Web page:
- The Truth: Whilst hydration in sport is extremely important and sports drinks play a role in providing energy and salts – be cautious of the ingredient listings on some of these products, for instance a natural product should not be luminous blue, yellow or orange. Also as they are often extremely high in sugar, unless you are performing a high endurance activity it may only be necessary to replace your salts (after sweating) and not consume the additional energy.
Myth 13 - Exercise Alone Can Lead To Healthy Weight Loss
When it comes to weight loss, physical activity and nutrition come hand in hand. You can’t get the results you seek by working out and eating unhealthy food or eating healthy and doing little or no physical activity.
- The Truth: Remember the 80:20 rule, it’s 80% what you eat and 20% physical activity, so diet plays a huge role in achieving a healthy weight loss.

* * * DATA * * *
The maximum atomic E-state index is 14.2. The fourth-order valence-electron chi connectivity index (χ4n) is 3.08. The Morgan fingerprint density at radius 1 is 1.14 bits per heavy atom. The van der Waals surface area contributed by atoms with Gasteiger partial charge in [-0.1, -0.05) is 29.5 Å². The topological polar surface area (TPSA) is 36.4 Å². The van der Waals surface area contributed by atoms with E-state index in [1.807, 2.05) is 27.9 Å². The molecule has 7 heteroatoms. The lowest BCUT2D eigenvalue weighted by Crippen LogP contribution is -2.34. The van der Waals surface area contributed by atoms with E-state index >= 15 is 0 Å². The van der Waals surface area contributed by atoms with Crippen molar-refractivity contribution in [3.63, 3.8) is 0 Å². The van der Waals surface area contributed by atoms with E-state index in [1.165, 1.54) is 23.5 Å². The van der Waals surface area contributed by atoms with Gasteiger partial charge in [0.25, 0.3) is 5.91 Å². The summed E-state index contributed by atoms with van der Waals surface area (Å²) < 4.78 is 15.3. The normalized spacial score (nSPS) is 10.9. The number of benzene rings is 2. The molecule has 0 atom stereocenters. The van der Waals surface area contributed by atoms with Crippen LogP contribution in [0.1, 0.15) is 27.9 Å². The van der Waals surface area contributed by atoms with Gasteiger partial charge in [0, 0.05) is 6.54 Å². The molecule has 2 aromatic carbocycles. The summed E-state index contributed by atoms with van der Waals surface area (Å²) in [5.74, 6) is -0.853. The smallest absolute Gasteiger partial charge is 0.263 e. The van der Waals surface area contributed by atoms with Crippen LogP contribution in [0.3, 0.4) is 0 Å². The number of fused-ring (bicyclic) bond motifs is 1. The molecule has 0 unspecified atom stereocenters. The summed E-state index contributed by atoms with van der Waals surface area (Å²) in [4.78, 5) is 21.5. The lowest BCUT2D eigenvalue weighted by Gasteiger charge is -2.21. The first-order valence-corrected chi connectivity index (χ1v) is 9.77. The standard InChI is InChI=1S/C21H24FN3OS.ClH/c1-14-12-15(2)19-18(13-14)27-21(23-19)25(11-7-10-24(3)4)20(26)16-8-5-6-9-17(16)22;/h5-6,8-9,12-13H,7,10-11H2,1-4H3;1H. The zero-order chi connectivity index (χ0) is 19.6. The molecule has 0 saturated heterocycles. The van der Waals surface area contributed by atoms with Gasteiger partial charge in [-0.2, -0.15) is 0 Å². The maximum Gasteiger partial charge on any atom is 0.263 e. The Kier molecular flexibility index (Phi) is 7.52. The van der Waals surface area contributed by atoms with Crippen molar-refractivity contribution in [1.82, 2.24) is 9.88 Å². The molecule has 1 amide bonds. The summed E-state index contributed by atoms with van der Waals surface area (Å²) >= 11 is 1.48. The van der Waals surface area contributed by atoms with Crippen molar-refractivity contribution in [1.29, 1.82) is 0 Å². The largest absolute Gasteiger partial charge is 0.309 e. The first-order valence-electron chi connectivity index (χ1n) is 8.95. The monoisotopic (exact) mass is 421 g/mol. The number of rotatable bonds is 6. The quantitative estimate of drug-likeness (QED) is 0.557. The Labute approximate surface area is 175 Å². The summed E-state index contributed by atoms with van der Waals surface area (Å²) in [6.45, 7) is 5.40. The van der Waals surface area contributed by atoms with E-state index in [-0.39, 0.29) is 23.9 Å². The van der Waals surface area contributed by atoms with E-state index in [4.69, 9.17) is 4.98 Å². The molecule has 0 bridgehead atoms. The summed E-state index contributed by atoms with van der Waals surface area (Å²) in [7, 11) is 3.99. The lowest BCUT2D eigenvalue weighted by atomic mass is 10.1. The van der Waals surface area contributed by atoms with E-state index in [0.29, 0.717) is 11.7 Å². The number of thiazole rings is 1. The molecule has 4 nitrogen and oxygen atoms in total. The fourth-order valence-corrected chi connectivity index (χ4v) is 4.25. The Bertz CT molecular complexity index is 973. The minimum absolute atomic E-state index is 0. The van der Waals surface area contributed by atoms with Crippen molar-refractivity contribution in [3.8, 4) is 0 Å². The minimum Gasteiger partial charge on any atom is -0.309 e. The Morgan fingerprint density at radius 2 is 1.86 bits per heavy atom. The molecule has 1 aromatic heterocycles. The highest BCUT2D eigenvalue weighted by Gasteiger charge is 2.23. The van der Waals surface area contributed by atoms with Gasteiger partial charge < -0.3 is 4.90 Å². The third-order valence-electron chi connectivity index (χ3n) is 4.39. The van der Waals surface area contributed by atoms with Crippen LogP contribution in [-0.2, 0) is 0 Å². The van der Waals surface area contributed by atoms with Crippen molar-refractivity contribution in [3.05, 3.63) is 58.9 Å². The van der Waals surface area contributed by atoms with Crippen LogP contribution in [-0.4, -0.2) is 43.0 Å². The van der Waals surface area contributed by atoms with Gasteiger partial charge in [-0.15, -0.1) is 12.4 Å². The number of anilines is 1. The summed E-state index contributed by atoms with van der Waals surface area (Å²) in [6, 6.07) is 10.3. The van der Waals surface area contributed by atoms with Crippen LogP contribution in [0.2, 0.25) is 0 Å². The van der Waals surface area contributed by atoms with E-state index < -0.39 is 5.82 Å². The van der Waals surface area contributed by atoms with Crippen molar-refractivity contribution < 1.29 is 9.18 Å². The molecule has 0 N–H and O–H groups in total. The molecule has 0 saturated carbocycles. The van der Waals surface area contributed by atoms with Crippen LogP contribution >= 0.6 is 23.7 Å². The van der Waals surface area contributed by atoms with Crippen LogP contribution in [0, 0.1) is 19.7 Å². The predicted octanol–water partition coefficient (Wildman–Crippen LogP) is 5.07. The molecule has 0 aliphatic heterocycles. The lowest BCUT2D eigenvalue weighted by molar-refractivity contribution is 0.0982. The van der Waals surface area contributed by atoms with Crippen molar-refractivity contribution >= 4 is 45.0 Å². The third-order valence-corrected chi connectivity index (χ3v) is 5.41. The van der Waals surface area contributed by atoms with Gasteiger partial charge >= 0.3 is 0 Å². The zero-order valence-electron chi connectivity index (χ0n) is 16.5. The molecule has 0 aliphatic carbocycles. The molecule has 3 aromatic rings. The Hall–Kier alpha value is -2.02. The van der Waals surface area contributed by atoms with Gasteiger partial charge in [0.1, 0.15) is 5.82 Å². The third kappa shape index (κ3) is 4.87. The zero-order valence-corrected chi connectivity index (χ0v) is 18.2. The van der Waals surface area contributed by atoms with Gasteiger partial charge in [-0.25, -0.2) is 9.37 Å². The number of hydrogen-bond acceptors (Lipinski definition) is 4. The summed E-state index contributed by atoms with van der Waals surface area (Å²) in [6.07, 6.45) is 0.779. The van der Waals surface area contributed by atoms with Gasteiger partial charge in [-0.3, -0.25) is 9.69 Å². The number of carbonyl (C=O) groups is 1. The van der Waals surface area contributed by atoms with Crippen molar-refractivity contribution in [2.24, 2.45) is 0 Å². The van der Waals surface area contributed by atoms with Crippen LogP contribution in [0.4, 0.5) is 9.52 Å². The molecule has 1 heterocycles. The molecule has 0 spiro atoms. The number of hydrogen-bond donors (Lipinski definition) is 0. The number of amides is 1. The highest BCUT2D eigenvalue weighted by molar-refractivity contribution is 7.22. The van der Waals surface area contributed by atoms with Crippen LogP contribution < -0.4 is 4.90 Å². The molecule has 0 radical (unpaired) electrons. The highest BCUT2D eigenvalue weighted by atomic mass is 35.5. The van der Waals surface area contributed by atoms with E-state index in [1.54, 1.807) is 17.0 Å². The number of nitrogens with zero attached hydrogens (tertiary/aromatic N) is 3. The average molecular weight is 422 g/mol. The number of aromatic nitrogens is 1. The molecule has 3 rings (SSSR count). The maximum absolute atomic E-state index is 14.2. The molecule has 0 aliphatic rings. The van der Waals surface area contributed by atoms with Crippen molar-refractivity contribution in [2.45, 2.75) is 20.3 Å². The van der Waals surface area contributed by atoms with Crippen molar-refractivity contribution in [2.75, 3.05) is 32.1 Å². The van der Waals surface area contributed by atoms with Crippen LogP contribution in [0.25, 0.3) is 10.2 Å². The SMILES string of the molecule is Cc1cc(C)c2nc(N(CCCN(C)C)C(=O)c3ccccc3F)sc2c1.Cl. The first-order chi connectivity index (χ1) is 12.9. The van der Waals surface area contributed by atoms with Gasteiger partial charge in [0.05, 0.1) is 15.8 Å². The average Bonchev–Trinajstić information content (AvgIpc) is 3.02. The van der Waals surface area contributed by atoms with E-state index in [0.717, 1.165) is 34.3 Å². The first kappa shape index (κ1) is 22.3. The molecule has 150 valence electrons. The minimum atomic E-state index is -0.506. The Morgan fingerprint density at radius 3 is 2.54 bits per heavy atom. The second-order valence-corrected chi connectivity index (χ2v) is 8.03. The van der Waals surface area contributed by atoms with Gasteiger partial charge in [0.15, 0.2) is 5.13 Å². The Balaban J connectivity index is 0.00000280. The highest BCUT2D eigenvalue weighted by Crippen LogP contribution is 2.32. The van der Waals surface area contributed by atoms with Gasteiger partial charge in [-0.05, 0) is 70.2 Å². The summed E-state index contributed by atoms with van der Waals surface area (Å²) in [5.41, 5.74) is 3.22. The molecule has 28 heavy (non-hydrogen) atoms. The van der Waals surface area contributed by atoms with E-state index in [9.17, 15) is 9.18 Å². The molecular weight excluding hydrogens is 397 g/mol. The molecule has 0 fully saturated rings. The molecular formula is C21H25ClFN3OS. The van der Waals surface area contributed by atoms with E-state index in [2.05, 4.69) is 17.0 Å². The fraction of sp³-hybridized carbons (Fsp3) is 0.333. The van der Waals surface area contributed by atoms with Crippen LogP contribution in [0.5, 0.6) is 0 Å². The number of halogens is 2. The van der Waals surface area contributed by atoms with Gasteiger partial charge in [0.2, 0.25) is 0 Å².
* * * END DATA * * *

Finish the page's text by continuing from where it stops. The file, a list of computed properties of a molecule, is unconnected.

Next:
Myth 14 - There is a ‘One Fit’ Diet For Everyone
Many people end up following the same diet as everyone else, unfortunately there’s no one size fits all diet that suits everyone.
- The Truth: Each of our nutritional requirements vary depending on numerous factors such as our age, weight, height, physical activity levels, medical conditions and medications to name a few. The best diet for you is one that is tailored to your particular needs and requirements.